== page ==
• First, call-to-action buttons should be placed front and center, allowing the user to easily complete the desired task.
  • Second, navigation menus should be short and simple.
  • Third, use gestures that users already do, like tapping and swiping. Gestures should be intuitive and familiar to users. 
  • Fourth, design for both directions a phone might be held. We want users to have an effective experience no matter how they hold their phone.
  • Fifth, reduce visual clutter. Mobile phones have smaller screen sizes. We want to simplify the user experience on mobile. Users behave differently depending on their device.

Design cross-platform experiences

Desktop computers, laptop computers, and mobile phones are the most commonly used platforms for interacting with apps and websites.

  • Screen size: The first consideration when designing for various platforms is adjusting design elements and features to fit different screen sizes.
  • Interaction: you also need to consider the way users interact with each platform and how those interactions might affect your design decisions. It’s also critical to consider accessibility when developing your designs at each point. Different groups of people will interact with your product in different ways, like using a screen reader, closed captioning, or a switch device.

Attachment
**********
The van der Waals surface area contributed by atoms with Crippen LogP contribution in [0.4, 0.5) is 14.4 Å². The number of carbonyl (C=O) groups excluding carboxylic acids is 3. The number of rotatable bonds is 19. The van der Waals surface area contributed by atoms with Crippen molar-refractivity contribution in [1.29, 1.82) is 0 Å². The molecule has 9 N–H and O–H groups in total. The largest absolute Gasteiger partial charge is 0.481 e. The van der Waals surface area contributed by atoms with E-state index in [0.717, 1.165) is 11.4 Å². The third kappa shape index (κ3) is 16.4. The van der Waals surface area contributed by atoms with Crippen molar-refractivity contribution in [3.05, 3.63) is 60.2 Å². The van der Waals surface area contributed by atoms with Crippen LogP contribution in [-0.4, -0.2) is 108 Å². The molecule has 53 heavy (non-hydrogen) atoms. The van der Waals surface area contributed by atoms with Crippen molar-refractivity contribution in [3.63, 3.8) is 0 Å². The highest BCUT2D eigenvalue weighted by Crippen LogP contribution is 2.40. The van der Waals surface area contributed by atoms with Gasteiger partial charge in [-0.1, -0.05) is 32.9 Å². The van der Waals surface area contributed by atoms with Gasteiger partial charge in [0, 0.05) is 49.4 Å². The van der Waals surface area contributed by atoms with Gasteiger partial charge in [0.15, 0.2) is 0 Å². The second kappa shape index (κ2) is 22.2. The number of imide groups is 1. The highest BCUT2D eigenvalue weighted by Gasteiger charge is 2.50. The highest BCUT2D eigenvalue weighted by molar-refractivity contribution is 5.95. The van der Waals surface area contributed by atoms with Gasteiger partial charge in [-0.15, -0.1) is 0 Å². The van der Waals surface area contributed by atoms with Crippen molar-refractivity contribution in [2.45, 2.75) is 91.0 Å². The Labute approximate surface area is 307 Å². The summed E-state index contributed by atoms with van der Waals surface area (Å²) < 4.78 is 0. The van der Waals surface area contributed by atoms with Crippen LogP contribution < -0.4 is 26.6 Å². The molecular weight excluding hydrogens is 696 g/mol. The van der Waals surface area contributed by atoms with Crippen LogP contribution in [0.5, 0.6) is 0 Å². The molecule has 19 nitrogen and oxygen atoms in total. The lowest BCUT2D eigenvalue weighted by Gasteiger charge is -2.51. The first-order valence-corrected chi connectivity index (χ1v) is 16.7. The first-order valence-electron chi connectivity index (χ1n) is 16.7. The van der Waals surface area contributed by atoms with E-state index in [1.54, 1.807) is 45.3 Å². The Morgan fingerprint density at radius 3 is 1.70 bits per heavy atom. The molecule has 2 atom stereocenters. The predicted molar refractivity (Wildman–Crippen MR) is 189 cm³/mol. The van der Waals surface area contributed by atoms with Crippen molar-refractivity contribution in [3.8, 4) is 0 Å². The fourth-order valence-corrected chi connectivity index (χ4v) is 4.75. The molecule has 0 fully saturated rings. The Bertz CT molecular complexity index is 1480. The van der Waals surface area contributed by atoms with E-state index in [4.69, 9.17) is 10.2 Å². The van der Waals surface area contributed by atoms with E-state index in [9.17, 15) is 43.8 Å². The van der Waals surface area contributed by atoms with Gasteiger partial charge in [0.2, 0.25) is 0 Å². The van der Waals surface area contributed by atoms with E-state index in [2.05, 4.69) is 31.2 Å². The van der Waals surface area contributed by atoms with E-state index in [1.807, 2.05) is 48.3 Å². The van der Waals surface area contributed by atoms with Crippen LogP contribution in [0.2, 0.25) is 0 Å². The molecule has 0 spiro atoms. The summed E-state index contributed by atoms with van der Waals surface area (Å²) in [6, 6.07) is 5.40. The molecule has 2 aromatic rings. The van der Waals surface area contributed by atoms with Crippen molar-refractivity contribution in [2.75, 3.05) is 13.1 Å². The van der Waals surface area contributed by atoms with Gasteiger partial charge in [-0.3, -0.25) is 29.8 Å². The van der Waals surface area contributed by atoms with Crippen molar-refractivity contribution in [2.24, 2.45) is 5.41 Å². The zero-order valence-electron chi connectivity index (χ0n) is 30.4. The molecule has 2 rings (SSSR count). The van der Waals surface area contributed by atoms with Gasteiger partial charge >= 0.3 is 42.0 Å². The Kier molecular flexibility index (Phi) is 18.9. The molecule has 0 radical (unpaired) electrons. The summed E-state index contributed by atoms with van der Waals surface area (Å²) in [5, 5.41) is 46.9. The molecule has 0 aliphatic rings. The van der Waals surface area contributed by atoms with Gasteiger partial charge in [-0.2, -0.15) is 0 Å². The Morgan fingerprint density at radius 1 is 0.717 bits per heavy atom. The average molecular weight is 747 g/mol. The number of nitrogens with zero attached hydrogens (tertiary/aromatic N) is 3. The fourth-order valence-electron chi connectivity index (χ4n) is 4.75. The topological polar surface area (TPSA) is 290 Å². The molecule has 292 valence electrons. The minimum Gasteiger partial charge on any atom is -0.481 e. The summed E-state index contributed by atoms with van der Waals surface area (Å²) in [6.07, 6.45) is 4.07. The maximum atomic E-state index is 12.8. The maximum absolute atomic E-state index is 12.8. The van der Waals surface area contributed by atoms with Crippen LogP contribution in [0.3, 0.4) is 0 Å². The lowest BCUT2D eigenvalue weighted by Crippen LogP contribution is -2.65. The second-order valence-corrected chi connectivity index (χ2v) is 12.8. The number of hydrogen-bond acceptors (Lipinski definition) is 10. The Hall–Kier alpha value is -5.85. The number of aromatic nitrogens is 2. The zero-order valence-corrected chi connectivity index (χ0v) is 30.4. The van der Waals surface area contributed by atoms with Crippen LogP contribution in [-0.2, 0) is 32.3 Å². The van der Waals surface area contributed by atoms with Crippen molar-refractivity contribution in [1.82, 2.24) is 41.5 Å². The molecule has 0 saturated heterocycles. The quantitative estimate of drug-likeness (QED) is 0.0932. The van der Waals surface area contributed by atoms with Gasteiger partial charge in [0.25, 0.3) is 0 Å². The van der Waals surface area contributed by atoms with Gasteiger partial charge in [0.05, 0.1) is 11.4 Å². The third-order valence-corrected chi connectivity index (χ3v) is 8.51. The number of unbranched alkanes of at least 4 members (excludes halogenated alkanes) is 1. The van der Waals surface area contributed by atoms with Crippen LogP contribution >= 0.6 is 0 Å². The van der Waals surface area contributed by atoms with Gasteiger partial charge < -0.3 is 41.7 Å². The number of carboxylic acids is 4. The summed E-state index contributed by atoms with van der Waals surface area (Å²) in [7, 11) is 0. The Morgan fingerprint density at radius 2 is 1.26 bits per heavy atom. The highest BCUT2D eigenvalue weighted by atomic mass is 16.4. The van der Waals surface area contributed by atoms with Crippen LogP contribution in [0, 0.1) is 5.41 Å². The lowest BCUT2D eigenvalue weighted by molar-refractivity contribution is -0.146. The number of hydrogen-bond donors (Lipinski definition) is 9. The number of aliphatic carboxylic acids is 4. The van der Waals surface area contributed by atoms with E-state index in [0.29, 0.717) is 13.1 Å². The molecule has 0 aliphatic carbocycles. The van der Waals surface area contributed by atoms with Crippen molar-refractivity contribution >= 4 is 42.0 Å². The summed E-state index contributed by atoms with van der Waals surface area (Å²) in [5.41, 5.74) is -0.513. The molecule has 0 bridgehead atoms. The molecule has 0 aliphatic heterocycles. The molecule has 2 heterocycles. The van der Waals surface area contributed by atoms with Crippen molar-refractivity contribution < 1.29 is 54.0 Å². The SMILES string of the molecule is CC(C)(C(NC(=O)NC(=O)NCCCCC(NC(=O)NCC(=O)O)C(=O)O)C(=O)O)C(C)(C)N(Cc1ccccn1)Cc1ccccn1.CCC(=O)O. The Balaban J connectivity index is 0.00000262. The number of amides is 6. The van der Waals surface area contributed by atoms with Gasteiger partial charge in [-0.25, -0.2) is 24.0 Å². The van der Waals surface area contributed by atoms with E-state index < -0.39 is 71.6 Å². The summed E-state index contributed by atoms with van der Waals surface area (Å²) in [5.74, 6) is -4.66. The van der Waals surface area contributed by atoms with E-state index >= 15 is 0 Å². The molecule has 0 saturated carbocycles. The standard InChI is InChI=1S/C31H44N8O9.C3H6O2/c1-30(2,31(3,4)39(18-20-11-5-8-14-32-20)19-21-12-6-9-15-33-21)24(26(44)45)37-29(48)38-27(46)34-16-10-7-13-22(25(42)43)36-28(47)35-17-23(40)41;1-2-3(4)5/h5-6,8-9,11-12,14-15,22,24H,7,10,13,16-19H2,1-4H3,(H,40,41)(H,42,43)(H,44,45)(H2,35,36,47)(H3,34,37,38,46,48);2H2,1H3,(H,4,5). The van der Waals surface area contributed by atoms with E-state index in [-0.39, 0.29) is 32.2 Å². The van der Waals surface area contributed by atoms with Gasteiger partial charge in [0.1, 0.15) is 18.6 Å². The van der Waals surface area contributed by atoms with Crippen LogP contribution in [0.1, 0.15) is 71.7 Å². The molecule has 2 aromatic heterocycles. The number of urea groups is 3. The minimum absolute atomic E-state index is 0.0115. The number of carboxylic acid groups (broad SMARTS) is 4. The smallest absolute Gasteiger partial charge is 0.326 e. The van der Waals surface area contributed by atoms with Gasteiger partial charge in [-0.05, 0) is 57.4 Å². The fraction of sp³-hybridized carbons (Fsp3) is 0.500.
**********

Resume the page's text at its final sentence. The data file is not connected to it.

• Content layout: layouts refer to the way that information is organized on the screen. Mobile phone content is usually laid out in portrait (vertical) mode, desktop or laptop computers standardized size: landscape (horizontal) mode. tablets combine both the desktop and mobile phone user experience
  • Functionality: functionality and the kind of tasks users want to complete. A desktop computer might be the best platform when users need to get intensive work done across a long stretch of time. Alternatively, mobile phones are portable, making them ideal for more casual and immediate tasks like texting, emailing, and checking social media while on-the-go.

The four Cs of designing for multiple platforms:

As a UX designer, your job is to make sure that your designs account for and take full advantage of the unique features of each platform.

  1. Consistency: design guidelines that need to be followed in order to stay consistent with the brand identity, which refers to the visual appearance and voice of a company and drive brand awareness.